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LONDON, U.K. — Carlin Isles admitted he has felt like the forgotten man of the Sevens circuit as he prepares to remind the watching world that he has lost none of his pace or ability.

With Perry Baker, the current World Rugby Sevens Player of the Year, not travelling to London as he continues his rehabilitation from a shoulder injury, Isles, 28, should play a starring role for the United States at Twickenham this weekend.

An horrific run of injuries — that included a torn ACL and meniscus, a broken arm and two high ankle sprains — coupled with the emergence of Baker, has taken the fastest player in rugby out of the limelight.

Isles conceded his time in rehab had left him feeling like he had been “swept underneath the rug” but having scored 35 tries during the current World Rugby Sevens Series, second only to Baker, he is ready to take centre stage once again.

“I know who I am and I know that I still have this talent — I haven’t gone anywhere! I just felt like I’ve been pushed under the rug by people, and it hurts a little bit,” he told ESPN. “Kudos to Perry because he’s a hell of an athlete and I love having him on my team. But for me I just want to say ‘don’t forget about me’.”

Isles added: “I don’t think people realised about my injuries because I’ve barely played in the last two years. When I was dealing with my injuries I wasn’t there, so my face wasn’t seen and Perry comes in and explodes on the scene.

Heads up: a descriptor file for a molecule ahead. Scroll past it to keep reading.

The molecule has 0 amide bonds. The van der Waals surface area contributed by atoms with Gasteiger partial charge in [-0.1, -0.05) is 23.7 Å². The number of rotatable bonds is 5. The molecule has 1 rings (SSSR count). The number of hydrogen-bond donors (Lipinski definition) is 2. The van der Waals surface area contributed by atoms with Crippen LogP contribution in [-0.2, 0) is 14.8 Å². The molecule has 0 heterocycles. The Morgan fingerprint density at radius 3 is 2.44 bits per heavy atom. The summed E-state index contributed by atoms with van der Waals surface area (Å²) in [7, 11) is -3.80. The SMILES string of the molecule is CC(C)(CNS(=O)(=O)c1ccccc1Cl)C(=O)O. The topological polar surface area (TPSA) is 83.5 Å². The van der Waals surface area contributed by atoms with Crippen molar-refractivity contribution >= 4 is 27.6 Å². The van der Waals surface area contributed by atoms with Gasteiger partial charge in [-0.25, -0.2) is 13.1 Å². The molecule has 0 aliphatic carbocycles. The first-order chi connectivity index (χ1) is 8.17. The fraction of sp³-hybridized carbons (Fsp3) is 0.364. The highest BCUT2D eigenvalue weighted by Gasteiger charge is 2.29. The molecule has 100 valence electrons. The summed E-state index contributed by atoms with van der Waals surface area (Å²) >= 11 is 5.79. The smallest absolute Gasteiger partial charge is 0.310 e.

“That’s what you get and kudos to him, I’m glad because he deserves it. But because of that and people not knowing where I was at a lot, people are like ‘Carlin’s not around so we just move on’.

“I’m like ‘Hey, nah. I’m still Carlin, I’m still the person you was cheering for when I first got on the scene and I’ve still got that ability’.

“The one thing about me is that I haven’t even tapped into my full potential. So it’s a big opportunity for me to keep showcasing my ability, who I am and what I can do.”

The loss of Baker is a blow for coach Mike Friday and his U.S. squad, but Isles insisted that they would be able to cope having played for a chunk of the season without several influential players, including captain Madison Hughes and Maka Unufe.

“It’s a blow but we have good skill sets across the team,” he said. “We had to deal with Madison our captain being out for a while, and Maka was out, so we’ve been having to step up from a players’ perspective.

“Of course we wish Perry was here because he has such great potential and [makes a] difference.

“We’ve just got to step it up and fulfil those roles that we need to do in order to do well.”

With July’s Rugby World Cup Sevens in San Francisco looming into view, Isles admitted that the U.S. would use London and the season finale in Paris, in part, as a “stepping stone” to their home tournament as they finalise their preparation.

For now, though, the fastest man in rugby is focused solely on enjoying his favourite stop on the circuit. Isles, a keen photographer, spent Thursday afternoon taking in the sights and sounds of London’s Oxford Street with his prized digital camera.

“I love playing in London, I love being in London. So, I’m looking forward to it,” he said.

“It’s playing at Twickenham, I love that pitch, and it’s also the architecture here, the environment here. I just like it. It’s different from a lot of the stops that we go to.”

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